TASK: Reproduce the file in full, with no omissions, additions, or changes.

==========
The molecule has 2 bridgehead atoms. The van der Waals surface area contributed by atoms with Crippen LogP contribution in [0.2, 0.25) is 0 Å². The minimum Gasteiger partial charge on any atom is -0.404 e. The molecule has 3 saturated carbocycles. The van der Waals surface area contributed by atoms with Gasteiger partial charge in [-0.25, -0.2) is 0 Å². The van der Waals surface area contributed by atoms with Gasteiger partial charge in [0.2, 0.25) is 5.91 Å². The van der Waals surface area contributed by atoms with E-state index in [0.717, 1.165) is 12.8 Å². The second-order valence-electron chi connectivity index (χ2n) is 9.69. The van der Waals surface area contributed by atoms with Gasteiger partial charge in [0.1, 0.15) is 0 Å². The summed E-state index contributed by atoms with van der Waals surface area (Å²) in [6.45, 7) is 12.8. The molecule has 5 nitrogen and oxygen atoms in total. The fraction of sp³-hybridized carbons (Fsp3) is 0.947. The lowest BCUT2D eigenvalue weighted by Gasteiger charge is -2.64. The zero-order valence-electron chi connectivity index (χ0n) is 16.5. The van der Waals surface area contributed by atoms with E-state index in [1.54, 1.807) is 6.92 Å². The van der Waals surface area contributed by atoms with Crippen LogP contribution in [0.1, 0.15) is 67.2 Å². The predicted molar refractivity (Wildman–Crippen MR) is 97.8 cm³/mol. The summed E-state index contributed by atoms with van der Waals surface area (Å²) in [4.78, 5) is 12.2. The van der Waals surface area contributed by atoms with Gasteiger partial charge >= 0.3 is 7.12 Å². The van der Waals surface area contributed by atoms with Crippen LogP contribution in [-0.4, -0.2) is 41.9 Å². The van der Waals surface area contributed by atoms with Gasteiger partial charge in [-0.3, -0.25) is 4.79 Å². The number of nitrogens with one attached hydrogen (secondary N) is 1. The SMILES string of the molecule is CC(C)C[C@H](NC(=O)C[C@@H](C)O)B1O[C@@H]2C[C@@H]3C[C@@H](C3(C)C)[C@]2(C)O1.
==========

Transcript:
The molecule has 2 bridgehead atoms. The van der Waals surface area contributed by atoms with Crippen LogP contribution in [0.2, 0.25) is 0 Å². The minimum Gasteiger partial charge on any atom is -0.404 e. The molecule has 3 saturated carbocycles. The van der Waals surface area contributed by atoms with Gasteiger partial charge in [-0.25, -0.2) is 0 Å². The van der Waals surface area contributed by atoms with Gasteiger partial charge in [0.2, 0.25) is 5.91 Å². The van der Waals surface area contributed by atoms with E-state index in [0.717, 1.165) is 12.8 Å². The second-order valence-electron chi connectivity index (χ2n) is 9.69. The van der Waals surface area contributed by atoms with Gasteiger partial charge in [0.1, 0.15) is 0 Å². The summed E-state index contributed by atoms with van der Waals surface area (Å²) in [6.45, 7) is 12.8. The molecule has 5 nitrogen and oxygen atoms in total. The fraction of sp³-hybridized carbons (Fsp3) is 0.947. The lowest BCUT2D eigenvalue weighted by Gasteiger charge is -2.64. The zero-order valence-electron chi connectivity index (χ0n) is 16.5. The van der Waals surface area contributed by atoms with E-state index in [1.54, 1.807) is 6.92 Å². The van der Waals surface area contributed by atoms with Crippen LogP contribution in [0.1, 0.15) is 67.2 Å². The predicted molar refractivity (Wildman–Crippen MR) is 97.8 cm³/mol. The summed E-state index contributed by atoms with van der Waals surface area (Å²) in [4.78, 5) is 12.2. The van der Waals surface area contributed by atoms with Gasteiger partial charge >= 0.3 is 7.12 Å². The van der Waals surface area contributed by atoms with Crippen LogP contribution in [-0.4, -0.2) is 41.9 Å². The van der Waals surface area contributed by atoms with Gasteiger partial charge in [-0.3, -0.25) is 4.79 Å². The number of nitrogens with one attached hydrogen (secondary N) is 1. The SMILES string of the molecule is CC(C)C[C@H](NC(=O)C[C@@H](C)O)B1O[C@@H]2C[C@@H]3C[C@@H](C3(C)C)[C@]2(C)O1.